June R Review
June R is a worst movie that I have seen of late. It is a good example of how not to make a move. It is easy to pinpoint where the problem lies. It is in all spheres: screenplay, storyline, flow, and script.
Debutant director, Revathy Verma, who has seen success in ad filmmaking, does not have any clue of making a good feature film. It is not very clear what she wanted to convey, and she leaves it to the audience to guess that the movie is about the feelings of a girl longing for a motherly affection. While trying to convey this, she has left many ends dangling, which only causes you to irk throughout the movie. Thankfully, it is only 110 minutes.
Here goes the story...
June R (Jyothika), an orphan, gets her name as she is born in the month of June. Because she desperately needs an initial before her name, she includes R, because she likes roses. She works in an advertising agency as a creative director.
One day, she saves Rajalakshmi (Saritha), a middle-aged woman, from a road mishap and admits her to a hospital. While recovering in the hospital, June R helps Rajalakshmi as her own mother, and develops a special bond with her.
Rajalakshmi's son Arun (Biju Menon) contrives to dump his mother in an orphanage and go abroad with his wife after selling his ancestral property. After learning about this, June R brings Rajalakshmi to her house and showers all the love of a child to its mom.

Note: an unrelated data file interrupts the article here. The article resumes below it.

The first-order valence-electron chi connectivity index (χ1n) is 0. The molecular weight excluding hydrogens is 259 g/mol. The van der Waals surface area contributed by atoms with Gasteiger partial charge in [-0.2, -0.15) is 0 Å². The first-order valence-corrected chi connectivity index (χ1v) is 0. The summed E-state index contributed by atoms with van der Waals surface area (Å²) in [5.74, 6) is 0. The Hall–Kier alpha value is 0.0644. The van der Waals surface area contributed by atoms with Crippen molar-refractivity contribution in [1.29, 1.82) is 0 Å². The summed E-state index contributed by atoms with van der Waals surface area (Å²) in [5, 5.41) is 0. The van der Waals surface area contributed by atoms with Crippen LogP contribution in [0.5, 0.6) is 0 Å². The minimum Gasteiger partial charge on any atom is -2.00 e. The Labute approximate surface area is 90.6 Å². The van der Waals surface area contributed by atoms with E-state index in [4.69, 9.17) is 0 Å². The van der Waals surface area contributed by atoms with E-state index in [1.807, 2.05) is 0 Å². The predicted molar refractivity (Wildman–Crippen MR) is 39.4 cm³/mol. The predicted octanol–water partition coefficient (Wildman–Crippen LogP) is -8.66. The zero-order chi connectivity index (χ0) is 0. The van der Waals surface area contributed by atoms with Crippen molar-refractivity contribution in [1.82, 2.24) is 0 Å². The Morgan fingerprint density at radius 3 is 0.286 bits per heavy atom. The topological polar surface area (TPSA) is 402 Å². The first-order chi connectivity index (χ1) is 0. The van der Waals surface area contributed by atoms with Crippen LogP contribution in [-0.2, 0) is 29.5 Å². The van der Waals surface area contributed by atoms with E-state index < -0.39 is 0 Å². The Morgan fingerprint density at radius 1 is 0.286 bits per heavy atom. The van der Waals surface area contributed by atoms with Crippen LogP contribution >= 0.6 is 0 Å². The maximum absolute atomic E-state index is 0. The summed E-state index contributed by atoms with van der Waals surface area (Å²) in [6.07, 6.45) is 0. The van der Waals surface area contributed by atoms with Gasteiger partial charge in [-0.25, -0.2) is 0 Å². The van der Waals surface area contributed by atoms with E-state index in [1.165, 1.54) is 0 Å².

To win favor, Arun comes to take his mother back home. June R objects to this and fights for her rights over Rajalakshmi. Meanwhile, Amudha (Kushboo), a leading advocate and a friend of June R, takes the issue to the court for a legally remedy to ensure Rajalakshmi stays with June.
June wins the rights over Rajalakshmi. However, to her aghast, she finds Rajalakshmi murdered. Raja (Suriya), a client to the advertising agency and who loves June R offers consolation and takes her with him.
The director has tried to bring some novelty in an item number by depicting the dancers wailing for June R. But actually, they are lamenting for the audiences, who have to sit through watching this movie in frustration.
In spite of all the hue and cry, there is nothing that will make you sympathies for the central character – June R.
Jyothika's performance is fine tuned and emotionally engaged. But that alone was not enough for the sagging movie to measure up to the expectations. Saritha and Suriya play throw away roles. Why Suriya accepted to play his inept character is a mute question. Madhu Ambat's camera captures the mood unobtrusively. Composer Sharath's music is solacing.
This will really leave you angry and frustrated.
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